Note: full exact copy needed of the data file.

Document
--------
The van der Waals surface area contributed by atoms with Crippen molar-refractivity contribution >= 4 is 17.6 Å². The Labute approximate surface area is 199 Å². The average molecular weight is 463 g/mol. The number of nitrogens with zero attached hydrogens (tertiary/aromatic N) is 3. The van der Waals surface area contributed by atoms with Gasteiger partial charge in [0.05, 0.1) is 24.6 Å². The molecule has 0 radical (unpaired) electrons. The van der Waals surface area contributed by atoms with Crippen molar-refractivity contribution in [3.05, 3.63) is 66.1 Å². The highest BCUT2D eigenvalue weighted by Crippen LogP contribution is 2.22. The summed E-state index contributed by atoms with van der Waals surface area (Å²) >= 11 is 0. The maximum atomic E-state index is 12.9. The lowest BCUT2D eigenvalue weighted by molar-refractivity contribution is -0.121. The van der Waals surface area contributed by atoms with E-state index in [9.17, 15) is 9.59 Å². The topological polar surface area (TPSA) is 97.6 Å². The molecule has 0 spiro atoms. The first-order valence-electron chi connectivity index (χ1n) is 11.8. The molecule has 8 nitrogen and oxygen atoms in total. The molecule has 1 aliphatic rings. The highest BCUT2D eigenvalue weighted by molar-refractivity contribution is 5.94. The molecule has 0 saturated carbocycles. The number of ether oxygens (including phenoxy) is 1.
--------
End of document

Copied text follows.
The van der Waals surface area contributed by atoms with Crippen molar-refractivity contribution >= 4 is 17.6 Å². The Labute approximate surface area is 199 Å². The average molecular weight is 463 g/mol. The number of nitrogens with zero attached hydrogens (tertiary/aromatic N) is 3. The van der Waals surface area contributed by atoms with Gasteiger partial charge in [0.05, 0.1) is 24.6 Å². The molecule has 0 radical (unpaired) electrons. The van der Waals surface area contributed by atoms with Crippen molar-refractivity contribution in [3.05, 3.63) is 66.1 Å². The highest BCUT2D eigenvalue weighted by Crippen LogP contribution is 2.22. The summed E-state index contributed by atoms with van der Waals surface area (Å²) >= 11 is 0. The maximum atomic E-state index is 12.9. The lowest BCUT2D eigenvalue weighted by molar-refractivity contribution is -0.121. The van der Waals surface area contributed by atoms with E-state index in [9.17, 15) is 9.59 Å². The topological polar surface area (TPSA) is 97.6 Å². The molecule has 0 spiro atoms. The first-order valence-electron chi connectivity index (χ1n) is 11.8. The molecule has 8 nitrogen and oxygen atoms in total. The molecule has 1 aliphatic rings. The highest BCUT2D eigenvalue weighted by molar-refractivity contribution is 5.94. The molecule has 0 saturated carbocycles. The number of ether oxygens (including phenoxy) is 1.